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The uncertain fate of the spent mixed-oxide (MOX) fuel removed from two nuclear power reactors in western Japan last month — for the first time since the commercial use of plutonium-uranium fuel in light water reactors began about a decade ago — is yet another sign of the stalemate over the government’s nuclear fuel cycle policy. While the government maintains that all spent nuclear fuel will be reprocessed for reuse as fuel for nuclear reactors, there are no facilities in this country that can reprocess spent MOX fuel so it will remain indefinitely in storage pools at the nuclear plants.

A reprocessing plant owned by Japan Nuclear Fuel Ltd. that is under construction in Rokkasho, Aomori Prefecture, can only handle spent uranium fuel. No concrete plans have been made for building a second plant capable of reprocessing spent MOX fuel. Completion of the Rokkasho plant itself has been delayed for years amid an endless series of technical glitches resulting in huge cost overruns since construction began in the early 1990s. When the plant is completed and begins operating it will likely only add to Japan’s plutonium stockpile. This is because the use of plutonium in MOX fuel remains sluggish due to the slow restart of reactors idled following the 2011 meltdowns at the Fukushima No. 1 nuclear power plant operated by Tokyo Electric Power Company Holdings Inc.

Instead of shelving hard decisions on the nuclear fuel cycle policy any further, the government and the power industry need to candidly assess the prospects of the policy and proceed with a long-overdue review.

Under the policy that touts efficient use of uranium resources, fuel assemblies spent at nuclear power plants will be removed from the reactors to extract plutonium, which will be blended with uranium to make the MOX fuel. What were removed from the reactors at Shikoku Electric Power Co.’s Ikata reactor in Ehime Prefecture and Kansai Electric Power Co.’s Takahama plant in Fukui Prefecture in January are the MOX fuel rods that were installed in 2010. The government maintains that it’s technologically feasible to reprocess spent MOX fuel, but experts are doubtful about the efficiency of this practice.

Initially, the policy assumed a transition to fast-breeder reactors in Japan’s nuclear power generation. Touted to produce more plutonium than it consumes as fuel, a fast-breeder reactor was deemed a dream technology in this resource-scarce country. However, Monju, the nation’s sole prototype fast-breeder reactor — on which more than ¥1 trillion was spent — was decommissioned in 2016 after sitting idle for much of the time since it first went online in 1994 due to a series of accidents and troubles. The government sought to continue research on next-generation fast reactors in a joint project with France, but that bid has been in limbo since Paris decided to substantially scale back the project in light of the abundance of uranium resources, which cast doubts over its economic feasibility.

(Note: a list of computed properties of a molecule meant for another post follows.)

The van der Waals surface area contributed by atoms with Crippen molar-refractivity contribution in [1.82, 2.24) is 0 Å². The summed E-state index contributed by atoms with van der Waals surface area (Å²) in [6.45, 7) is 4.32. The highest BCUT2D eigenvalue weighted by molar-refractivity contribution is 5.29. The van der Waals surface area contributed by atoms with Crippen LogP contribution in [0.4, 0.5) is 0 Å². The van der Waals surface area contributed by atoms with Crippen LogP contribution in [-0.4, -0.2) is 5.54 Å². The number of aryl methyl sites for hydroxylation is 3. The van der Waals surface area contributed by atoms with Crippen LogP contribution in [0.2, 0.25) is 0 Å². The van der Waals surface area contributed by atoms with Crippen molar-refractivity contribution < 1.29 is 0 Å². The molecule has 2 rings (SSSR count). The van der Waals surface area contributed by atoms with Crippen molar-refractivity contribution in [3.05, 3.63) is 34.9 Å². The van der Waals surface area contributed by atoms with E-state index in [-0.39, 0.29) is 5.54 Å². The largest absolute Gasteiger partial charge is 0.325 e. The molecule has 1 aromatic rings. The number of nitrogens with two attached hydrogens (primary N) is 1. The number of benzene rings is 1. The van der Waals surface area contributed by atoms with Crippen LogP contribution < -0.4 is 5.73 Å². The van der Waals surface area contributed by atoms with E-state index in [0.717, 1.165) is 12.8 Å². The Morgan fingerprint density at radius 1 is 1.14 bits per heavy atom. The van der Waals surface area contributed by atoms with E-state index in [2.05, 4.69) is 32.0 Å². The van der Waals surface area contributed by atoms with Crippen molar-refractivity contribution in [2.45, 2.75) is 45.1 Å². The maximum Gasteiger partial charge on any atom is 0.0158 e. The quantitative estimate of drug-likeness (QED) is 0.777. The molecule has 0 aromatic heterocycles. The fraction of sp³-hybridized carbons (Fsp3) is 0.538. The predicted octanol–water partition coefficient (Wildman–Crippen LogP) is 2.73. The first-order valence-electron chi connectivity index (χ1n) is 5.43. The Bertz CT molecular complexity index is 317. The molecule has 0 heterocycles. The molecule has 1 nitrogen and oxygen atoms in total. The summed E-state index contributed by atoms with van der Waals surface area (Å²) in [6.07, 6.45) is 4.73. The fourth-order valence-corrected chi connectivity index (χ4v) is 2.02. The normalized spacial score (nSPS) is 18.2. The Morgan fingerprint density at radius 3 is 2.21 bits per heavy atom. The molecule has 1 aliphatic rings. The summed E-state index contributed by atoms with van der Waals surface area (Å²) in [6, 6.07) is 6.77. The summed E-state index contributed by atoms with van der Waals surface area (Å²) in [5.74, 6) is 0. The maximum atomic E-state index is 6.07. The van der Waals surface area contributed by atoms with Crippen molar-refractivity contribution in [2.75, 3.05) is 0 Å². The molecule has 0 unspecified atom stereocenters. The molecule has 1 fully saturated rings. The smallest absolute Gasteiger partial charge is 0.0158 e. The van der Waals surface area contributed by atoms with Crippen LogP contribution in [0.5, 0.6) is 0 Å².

As completion of the reprocessing plant in Rokkasho continues to be pushed back, some 15,000 tons of spent nuclear fuel is stored at nuclear power plants across Japan. Combined with 3,000 tons kept in the storage pool at the Rokkasho plant, the total comes to around 18,000 tons. The volume will only increase if more reactors are restarted without the launch of the reprocessing plant, and the capacity of storage pools at power plants is limited.

On the other hand, Japan is under pressure to utilize its 45-ton stockpile of plutonium as fuel due to proliferation concerns. As the Monju project went nowhere, the government and the power industry have pursued the use of MOX fuel in conventional light water reactors since around 2010. However, the use of MOX fuels has remained slow following the shuttering of most of the nation’s nuclear plants after the 2011 Fukushima disaster. Currently, MOX fuel is used in only four reactors across the country — far below the 16 to 18 planned prior to the Fukushima accident. There are also doubts about the economic viability of the use of MOX fuel, which is more costly than conventional nuclear fuel.

It seems clear that the nuclear fuel cycle policy is stuck in a stalemate, but neither the government nor the power industry will accept that — apparently because abandoning the program would seriously impact nuclear energy policy. An alternative to reprocessing is to bury the spent fuel deep underground — a method reportedly adopted in some countries. But then the spent fuel — which has so far been stored as a resource to be processed for reuse — will be turned into nuclear waste, raising the politically sensitive question of where to dispose of it. That, however, is a question that cannot be averted given Japan’s use of nuclear power. It should not be used as an excuse for maintaining the quest for the elusive nuclear fuel cycle. It’s time to review the policy.

The Japan Times Editorial Board

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